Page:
This Event Saves Worst Bounces for Best Players

The U.S. Open is not a tournament, it’s a hoodoo. It’s Hamlet with 9-irons. A pox not a play. A movie where everybody dies in the end.

Its coat of arms should be two black cats rampant on a field of block 13s. It’s 72 holes of hard luck. A losers’ wheel. The house always wins.

It is wicked, heartless, sardonic. It is Dracula, promising you romance while eyeing your neck. The Devil in cleats, Beelzebub in plus fours. At night, you can hear it howling with demonic laughter.

Its stock in trade is mockery. Its humor runs to practical jokes. Its patron figure should be the Marquis de Sade. It gets its kicks hearing people shriek, “My God, not over there!”


It is a disaster masquerading as a game. It passes out tragedy at $5,000 a yard.

The U.S. Open is perverse, pitiless. Its job is supposed to be separating the men from the boys. It does this by chasing the men out. It is one event that runs the ribbon clerks in. It thinks this is funny. It has no conscience.

If it were human, it would have pointed teeth and ears, purple lips, eyes that glow in the dark, and it would howl in the full of the moon.

No one is safe, nothing is sacred. It is relentless. It pushes Ben Hogan’s ball in the rough. It trickles Arnold Palmer’s into the water. It beats Bobby Jones with Cyril Walker, Hogan with Jack Fleck. It tells Lloyd Mangrum to blow a bug off his ball and the U.S. Open with it.


Reporting it is like covering an execution. A circus fire. Bring a handkerchief.

You have to steel yourself. It’s like a night in the morgue.

Take this year’s Open. You take one look at the rough out there in Oakland Hills, check those undulations on the greens, the water, the trees and you want to cover your eyes, say your prayers, try not to notice how much those guys look like Christians going to the lions. You know what to expect:

--Don’t look for any of the deserving players, the registered giants of the game, to win. Don’t look for Nicklaus to win, even though the first tournament he ever won as a pro was the 1962 U.S. Open. He’s won more than 70 tournaments since, but only three of them were U.S. Opens. So, the best player in the world, maybe in history, only wins one every seven years.


But that’s better than Sam Snead. The man who deserved it most, who won more tournaments than any man who ever lived, never won even one Open. Arnold Palmer won only one Open. So did Tom Watson. They won 90 other tournaments between them.

The Open hates prowess and saves its worse bounces for the best players.

--Don’t look for the guy who wins it to go on to golf’s Valhalla or Hall of Fame. Of the guys who won the last six, one hasn’t won anything since and two others have won only once since. Winning an Open is like marrying an alcoholic. Or inheriting a haunted house. You may wish you hadn’t.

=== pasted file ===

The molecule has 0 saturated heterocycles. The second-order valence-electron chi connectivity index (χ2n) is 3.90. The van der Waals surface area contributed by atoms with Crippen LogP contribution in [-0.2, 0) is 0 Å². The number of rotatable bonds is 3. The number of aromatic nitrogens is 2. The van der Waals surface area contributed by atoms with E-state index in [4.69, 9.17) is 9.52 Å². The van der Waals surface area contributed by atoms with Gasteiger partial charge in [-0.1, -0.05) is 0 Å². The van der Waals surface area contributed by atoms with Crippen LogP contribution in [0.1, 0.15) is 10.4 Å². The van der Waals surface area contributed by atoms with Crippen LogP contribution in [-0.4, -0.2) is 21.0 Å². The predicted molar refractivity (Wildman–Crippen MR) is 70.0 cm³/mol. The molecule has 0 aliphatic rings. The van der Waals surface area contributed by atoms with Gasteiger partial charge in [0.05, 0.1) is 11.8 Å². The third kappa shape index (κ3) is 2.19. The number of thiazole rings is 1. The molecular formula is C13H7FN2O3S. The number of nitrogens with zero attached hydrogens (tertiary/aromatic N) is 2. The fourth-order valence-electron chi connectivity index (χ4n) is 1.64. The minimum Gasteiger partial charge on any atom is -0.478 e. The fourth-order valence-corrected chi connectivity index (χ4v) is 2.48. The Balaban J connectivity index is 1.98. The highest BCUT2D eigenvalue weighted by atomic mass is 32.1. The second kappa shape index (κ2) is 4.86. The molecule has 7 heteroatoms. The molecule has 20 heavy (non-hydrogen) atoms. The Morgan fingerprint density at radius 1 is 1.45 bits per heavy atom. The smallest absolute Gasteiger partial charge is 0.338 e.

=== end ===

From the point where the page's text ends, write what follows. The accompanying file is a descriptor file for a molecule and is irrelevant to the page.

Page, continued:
--Don’t even look for a recognizable name to win it. Four of the guys who won in the last 23 years were winning their first tournaments. One of them also was winning his last tournament. One winner was winning his second tournament ever, another his third. The guy who was winning his third still hasn’t won his fourth. And that was seven years ago.


--Don’t look for any amateur to win it. The last to do so was John G. Goodman in 1933. Of the 5,274 guys who tried to shoot their way into this thing, about half were amateurs but only eight made the field and no doubt none will make the cut.

--Don’t look for a low round to hold up. Of the three 63s shot in Open play, only two of them won it. Of the three 64s shot, none of them won it.

--Don’t always look for “Unknown Leads Open” to turn into “Unknown Wins Open.” Thirty years ago, Lee Mackey Jr. opened with a 64. He shot an 81 the next day, and 75 and 77 thereafter. He won a hundred bucks.

Rives McBee’s 64 helped him to make the cut in 1966--he had a 76 opening day--but that’s about all. Tom Weiskopf’s opening-round 63 in 1980 helped him to finish 37th. Mike Reid’s opening 67 put him in the lead by three shots in 1976, but his 80-81-72 landed him in 50th place.


David Canipe’s two 69s last year helped him to finish last after 81-83 on the last two days.

--Don’t look for great players to win any Opens. Snead is not the only super swinger never to make it. Weiskopf not only didn’t win it the year he shot 63, he never won it. Neither did Jimmy Demaret, Jackie Burke, Denny Shute, Dutch Harrison or Tony Lema.

Byron Nelson only won one. So did Gene Littler, although Littler won 29 other tournaments and Nelson once won 11 in a row and 19 in a year.

--Don’t look for a high number to throw a guy out of the tournament. Hogan shot an opening-round 76 in 1951 and still won by two shots. Hale Irwin shot a final-round 75 in 1979 and still won the cup by two shots.


--Don’t bet that a winner will go on to fame and fortune. One of them died in the care of the Salvation Army. Another spent 40 years in an insane asylum. The Open probably ranks right next to pastrami sandwiches as a leading cause of ulcers in this country, and right along with the blonde next door as a cause of divorces.

Playing in an Open is not a privilege, it’s a penance. But then you have to remember that people fought to get aboard the Titanic, too. And drew straws to get to go with Custer.